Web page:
As a comedian, I have been lucky enough to provide laughter to American soldiers stationed far from home.
In October, 2005, I traveled to Afghanistan.
According to the politicians it was “Mission Accomplished” in Iraq, but to those in Afghanistan things were far from over.
My landing point was Kandahar. I was originally supposed to start performing around the country immediately, but transportation was scarce due to the Kashmir earthquake in Pakistan. Any available helicopter was put to use for humanitarian missions, and carting a comedian around was rightfully deemed not essential.
During this downtime, I had the unfortunate opportunity to attend a ramp ceremony. An American soldier lost his life in the Afghan hills; I was allowed to witness the loading of his flag-draped casket aboard the plane home.
The Kandahar military base, in 2005 at least, was international in nature. I couldn’t tell you exactly how many countries were represented within its walls, but I visited with soldiers from England, France, and Romania, to name a few.
The military uniform creates a brotherhood that surpasses differences between governments. While politicians argue, soldiers unite. I mention this, because even though the ceremony was honoring an American soldier, men and women from every nation appeared. Which specific flag they saluted didn’t matter; everyone respected the dead, borders be damned.
Here’s the kicker: the fallen soldier wasn’t even stationed at Kandahar; he was from a base out in the field. This means there is an overwhelming probability that those paying tribute—foreign or even American—had never even met the man.
They were there due to honor.
They knew that somewhere, parents were tearfully awaiting their child’s arrival. They knew a friend of the fallen, a fellow soldier, would accompany the body all the way to its destination. Once there, that person would look a mother, father, or wife in the eye and hand over the flag currently draped across the coffin. That soldier might have the awful reality of seeing heartbroken children, sons or daughters of the deceased. Such a moment could crack a heart of stone.
I don’t know how often civilians are present at a ramp ceremony, but the experience left me emotionally confused. I felt humbled, and at the same time embarrassed. Like I was a tourist attending an event I had no business being at.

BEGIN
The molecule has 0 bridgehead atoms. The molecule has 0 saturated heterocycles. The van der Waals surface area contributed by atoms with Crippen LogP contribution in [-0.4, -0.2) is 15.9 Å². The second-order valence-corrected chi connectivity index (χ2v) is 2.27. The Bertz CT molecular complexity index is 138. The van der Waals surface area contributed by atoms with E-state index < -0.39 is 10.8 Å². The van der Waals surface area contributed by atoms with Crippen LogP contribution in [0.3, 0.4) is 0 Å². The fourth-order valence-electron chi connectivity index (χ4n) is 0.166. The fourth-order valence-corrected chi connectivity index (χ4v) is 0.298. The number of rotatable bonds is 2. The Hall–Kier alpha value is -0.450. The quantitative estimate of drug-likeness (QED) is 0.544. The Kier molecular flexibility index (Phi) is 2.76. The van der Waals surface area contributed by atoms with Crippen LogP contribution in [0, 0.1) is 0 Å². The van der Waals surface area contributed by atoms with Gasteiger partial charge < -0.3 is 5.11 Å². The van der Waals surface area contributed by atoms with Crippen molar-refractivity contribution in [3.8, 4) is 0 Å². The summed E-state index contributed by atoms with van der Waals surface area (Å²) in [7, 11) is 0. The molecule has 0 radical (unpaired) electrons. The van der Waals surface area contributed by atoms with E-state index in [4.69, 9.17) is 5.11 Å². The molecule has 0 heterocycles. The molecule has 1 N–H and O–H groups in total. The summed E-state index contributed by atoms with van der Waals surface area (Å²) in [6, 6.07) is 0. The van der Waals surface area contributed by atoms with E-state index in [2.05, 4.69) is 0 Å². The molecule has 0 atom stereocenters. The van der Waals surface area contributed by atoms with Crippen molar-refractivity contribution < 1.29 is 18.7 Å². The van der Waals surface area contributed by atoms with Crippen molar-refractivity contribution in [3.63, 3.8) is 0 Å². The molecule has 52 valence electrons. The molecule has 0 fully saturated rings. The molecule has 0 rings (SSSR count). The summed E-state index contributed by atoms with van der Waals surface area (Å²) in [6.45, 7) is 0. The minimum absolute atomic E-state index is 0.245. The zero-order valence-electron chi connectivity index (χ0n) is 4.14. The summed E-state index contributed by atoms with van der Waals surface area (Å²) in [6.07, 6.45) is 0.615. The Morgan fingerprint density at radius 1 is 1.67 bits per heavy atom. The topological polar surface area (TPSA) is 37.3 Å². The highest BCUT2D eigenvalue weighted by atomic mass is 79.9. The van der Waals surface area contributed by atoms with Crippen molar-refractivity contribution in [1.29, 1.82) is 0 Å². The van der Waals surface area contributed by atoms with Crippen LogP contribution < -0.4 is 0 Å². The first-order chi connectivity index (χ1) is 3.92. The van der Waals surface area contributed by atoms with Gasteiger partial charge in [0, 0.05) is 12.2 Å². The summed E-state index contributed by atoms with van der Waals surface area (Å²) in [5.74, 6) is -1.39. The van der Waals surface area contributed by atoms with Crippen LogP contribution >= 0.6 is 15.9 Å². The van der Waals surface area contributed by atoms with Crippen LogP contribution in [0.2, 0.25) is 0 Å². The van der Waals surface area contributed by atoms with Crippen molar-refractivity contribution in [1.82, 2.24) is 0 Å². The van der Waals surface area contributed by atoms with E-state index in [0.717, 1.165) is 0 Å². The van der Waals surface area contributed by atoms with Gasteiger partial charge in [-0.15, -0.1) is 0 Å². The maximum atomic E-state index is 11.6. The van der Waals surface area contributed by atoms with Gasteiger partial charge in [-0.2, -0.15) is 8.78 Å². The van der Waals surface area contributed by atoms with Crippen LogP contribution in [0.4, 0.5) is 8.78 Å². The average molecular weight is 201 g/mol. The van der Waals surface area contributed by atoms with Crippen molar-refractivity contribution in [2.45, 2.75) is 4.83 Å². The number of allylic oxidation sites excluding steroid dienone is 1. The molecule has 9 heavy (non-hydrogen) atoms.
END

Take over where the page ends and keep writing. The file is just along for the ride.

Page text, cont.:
Most of all, I felt sorrow, due to the loss of life.
It is a moment that bubbles up from the recesses of my mind on random occasion and gives me pause. It is a moment that reminds me: life is precious.
Several days after the ceremony, logistics allowed a spare helicopter to fly me to perform for soldiers at another base. I didn’t realize until landing that it was the outpost of the soldier whose coffin I had viewed through conflicted eyes.
The show was scheduled for 10am.
The military doesn’t run like a nightclub; you don’t just perform in theaters at night. Whenever and wherever time allows, you do your best to make soldiers giggle. It might be in the morning in a mess hall, the afternoon out in a courtyard, or at night on a makeshift stage without benefit of a P.A. system.
At this particular location, tensions were justifiably high. The soldiers I was about to entertain had just returned from an overnight patrol. They were searching for the insurgents who killed their comrade. Given how many hours they had been awake, they were looking for food, a shower, and sleep. It is doubtful anyone was in the mood for comedy.
The commanding officer informed me he was going to issue an order of attendance. Such news made me uneasy, as not only was the current situation already not ideal, but mandatory turnout brings in a reluctant audience.
The show was to be performed at the base headquarters, in what served as the recreation room. This turned out to be a living room inside a small Afghani home.
Slowly, seventeen tired soldiers with sleep-deprived eyes made their way in to sit wherever they could. Couches, chairs, even the floor. Some of the faces seemed so very, very young to me. Being nineteen or twenty might make one an adult by default, but when I think about what I was dealing with at that age, compared to the enormous stress and pressure those in front of me were living with daily? There is absolutely no parallel.
Though exhausted and forced to be there, those soldiers made a damn fine audience. Over the course of twenty minutes, they smiled, then laughed, then eventually applauded as their body posture went from rigid to relaxed. Their commander was a veteran and he knew that sometimes youth has to be told how to deal with stress. Even though they had lost a brother in arms—someone most likely a close friend—they were still alive. Even if comedy seemed like the most inappropriate thing in the world, they needed to understand they still had laughter inside them.
While initially I was wary of performing that morning, that show will remain the pinnacle of my career. Of all the hours I’ve spent cajoling strangers into smiling that one held more meaning than any other.
I have a picture of that day, taken after the show. I’m sitting on the floor in the center of everyone, and my eyes are wide, as if I was just surprised by the flash of the camera and thought I had several more seconds to ready my face. Those surrounding me are a mix of smiles and contemplation. They’ve enjoyed the show, but laughter in such a place is fleeting. Tomorrow I will be gone, and they will remain. Violence will surround them, and the brutal weight of war will be back upon their shoulders.
I made no real difference in their lives; I’m not delusional.
But for twenty minutes, I helped.
Even if only marginally.
(This piece was re-written from a longer telling of the tale, published in the book I Was a White Knight… Once.)